The book in two sentences:  An “official survival manual for a sexist workplace”, this guide aims to help young professionals check both obvious and not-so-obvious sexist behavior at work. It proposes strategies for managing interpersonal relationships to promote equality and create a space that is welcoming for everyone.

Rating: 🏡  Left behind

Long story short: “If your feminism isn’t intersectional, who is it even for?” Jessica Bennett should have repeated this to herself like a mantra and maybe we would have a book that was anti-racist, trans-inclusive, fighting ableism and against classism. Alas, this book is none of those things. While it includes some useful actions, overall it is a poor excuse for feminism.

Long story long: Intersectionality is the idea that different forms of identities—race, class, neurodiversity, sexuality, gender, religion, disability, socioeconomic status—intersect, interact, and impact one another in specific ways. The effect of this interaction can compound or intensify discrimination, and unless feminism takes this into account, it will only benefit White, cis, able-bodied womxn from middle- or upper-class backgrounds.

I will not explain in detail how this book is transphobic, ableist, classist, and racist. Many already know that the feminist movement continues to exclude marginalized womxn† and individuals of different gender expressions and identities, and it is exhausting to continuously confront this. However, I am willing to point to examples from the book and engage in a general discussion about intersectional feminism if you would like to message me in private.

What I do want to talk about is the dangerous idea that womxn need to emulate male behavior to counter sexism and misogyny in the workplace. In Bennett’s words, we should be more assertive, take up space, put our interests over those of the team, and join the office fantasy football league.

The problem is not that womxn are not acting like men; it is that traditionally “feminine” attributes—persuasion, consideration, empathy—are not valued the same as traditionally “masculine” traits—ambition, individualism, assertiveness. Womxn should not have to become like men in order to be successful in their careers. Workplaces should recognize the value and importance of what womxn bring to the table.

In the 1990s, the idea of “emotional intelligence” or “emotional IQ” gained popularity in business leadership seminars. Individuals who were able to correctly identify their own emotions and those of others, and then use those to reach a mutual goal, were highly successful. Ironically, this is what womxn have always been good at, not because we are born with a high emotional IQ, but because society has conditioned us to be nurturing, empathetic, non-confrontational beings. In most cases, our very survival is contingent upon our ability to navigate emotionally-charged encounters.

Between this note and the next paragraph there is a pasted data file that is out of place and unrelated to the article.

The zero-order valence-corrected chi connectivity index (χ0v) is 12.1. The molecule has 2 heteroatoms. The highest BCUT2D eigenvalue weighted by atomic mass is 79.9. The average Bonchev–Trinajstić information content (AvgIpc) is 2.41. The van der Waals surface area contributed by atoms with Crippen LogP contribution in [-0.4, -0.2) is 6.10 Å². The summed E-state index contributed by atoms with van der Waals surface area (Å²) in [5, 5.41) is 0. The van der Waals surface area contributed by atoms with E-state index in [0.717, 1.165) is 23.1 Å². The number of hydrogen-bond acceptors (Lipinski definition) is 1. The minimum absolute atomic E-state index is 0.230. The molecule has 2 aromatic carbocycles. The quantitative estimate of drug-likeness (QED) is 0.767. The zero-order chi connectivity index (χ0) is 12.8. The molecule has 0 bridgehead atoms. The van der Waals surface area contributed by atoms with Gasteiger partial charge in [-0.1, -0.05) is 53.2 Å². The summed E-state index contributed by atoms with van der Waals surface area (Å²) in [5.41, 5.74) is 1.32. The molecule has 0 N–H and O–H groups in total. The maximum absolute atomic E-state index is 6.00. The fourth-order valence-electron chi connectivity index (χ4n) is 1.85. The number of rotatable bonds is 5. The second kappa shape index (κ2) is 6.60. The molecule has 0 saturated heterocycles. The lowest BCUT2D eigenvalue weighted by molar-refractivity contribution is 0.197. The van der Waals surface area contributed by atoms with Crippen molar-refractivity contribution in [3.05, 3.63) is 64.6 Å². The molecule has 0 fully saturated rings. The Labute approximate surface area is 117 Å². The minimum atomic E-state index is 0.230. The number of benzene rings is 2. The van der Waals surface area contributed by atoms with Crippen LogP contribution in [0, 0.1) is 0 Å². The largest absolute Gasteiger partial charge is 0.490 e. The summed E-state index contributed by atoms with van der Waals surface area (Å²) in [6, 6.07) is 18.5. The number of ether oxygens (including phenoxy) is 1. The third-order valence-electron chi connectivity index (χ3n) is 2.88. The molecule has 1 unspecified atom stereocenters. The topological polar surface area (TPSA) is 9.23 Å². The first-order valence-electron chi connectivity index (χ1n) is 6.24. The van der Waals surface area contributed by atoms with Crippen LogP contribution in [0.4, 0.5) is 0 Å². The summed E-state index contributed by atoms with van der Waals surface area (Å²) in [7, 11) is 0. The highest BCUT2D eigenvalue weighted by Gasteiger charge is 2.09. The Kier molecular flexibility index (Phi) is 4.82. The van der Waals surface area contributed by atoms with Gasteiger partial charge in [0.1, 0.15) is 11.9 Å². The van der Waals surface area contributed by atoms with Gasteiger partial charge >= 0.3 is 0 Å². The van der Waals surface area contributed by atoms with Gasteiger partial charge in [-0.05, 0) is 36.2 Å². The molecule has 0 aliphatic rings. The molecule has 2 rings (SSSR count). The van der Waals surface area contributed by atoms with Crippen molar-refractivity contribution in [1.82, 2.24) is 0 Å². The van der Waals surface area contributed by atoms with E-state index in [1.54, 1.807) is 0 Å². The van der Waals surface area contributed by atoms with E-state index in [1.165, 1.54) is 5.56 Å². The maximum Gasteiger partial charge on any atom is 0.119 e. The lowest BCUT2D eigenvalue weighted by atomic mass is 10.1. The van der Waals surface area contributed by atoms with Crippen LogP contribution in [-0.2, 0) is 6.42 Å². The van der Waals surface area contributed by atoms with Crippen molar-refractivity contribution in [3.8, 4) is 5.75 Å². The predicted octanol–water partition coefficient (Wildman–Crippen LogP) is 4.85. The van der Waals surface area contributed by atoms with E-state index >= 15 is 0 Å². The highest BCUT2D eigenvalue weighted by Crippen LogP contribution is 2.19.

Still, let us imagine for a minute that we could overlook the problematic language and questionable narrative. Is the book even useful? Not really, no.

For one, most of Bennett’s strategies do not involve actually calling out sexist behavior. Instead, you are told to work around it. I do not believe it is always possible or safe for womxn to confront sexism, but doing nothing all of the time is not a viable solution either.

Second, most of Bennett’s 40-something strategies deal with interpersonal relationships instead of systematic sexism, like addressing hiring practices or dismantling barriers so more womxn can enter traditionally male-dominated fields. While sexism/misogyny is most obvious or relatable on a personal level, addressing that alone is not going to change the fact that very few womxn run companies and countries.

Ultimately, it is not enough that this book teaches a small group of (privileged) womxn how to combat sexism at work. We cannot half-ass feminism. Whether the book has useful information is irrelevant when it proclaims to be a feminist work yet excludes many, many voices. Authors, like Bennett, who have both privilege and a platform need to do better.


The word “woman” comes from the Old English “wifman”, where wif  means “woman” and man means “human being”, implying that a woman is a female human and a man is…just human. So, changing the spelling to “womxn” highlights that womxn are separate beings able to function on their own, and is an opportunity to include the experiences of transgender womxn, womxn of color, and individuals with different gender expressions and identities.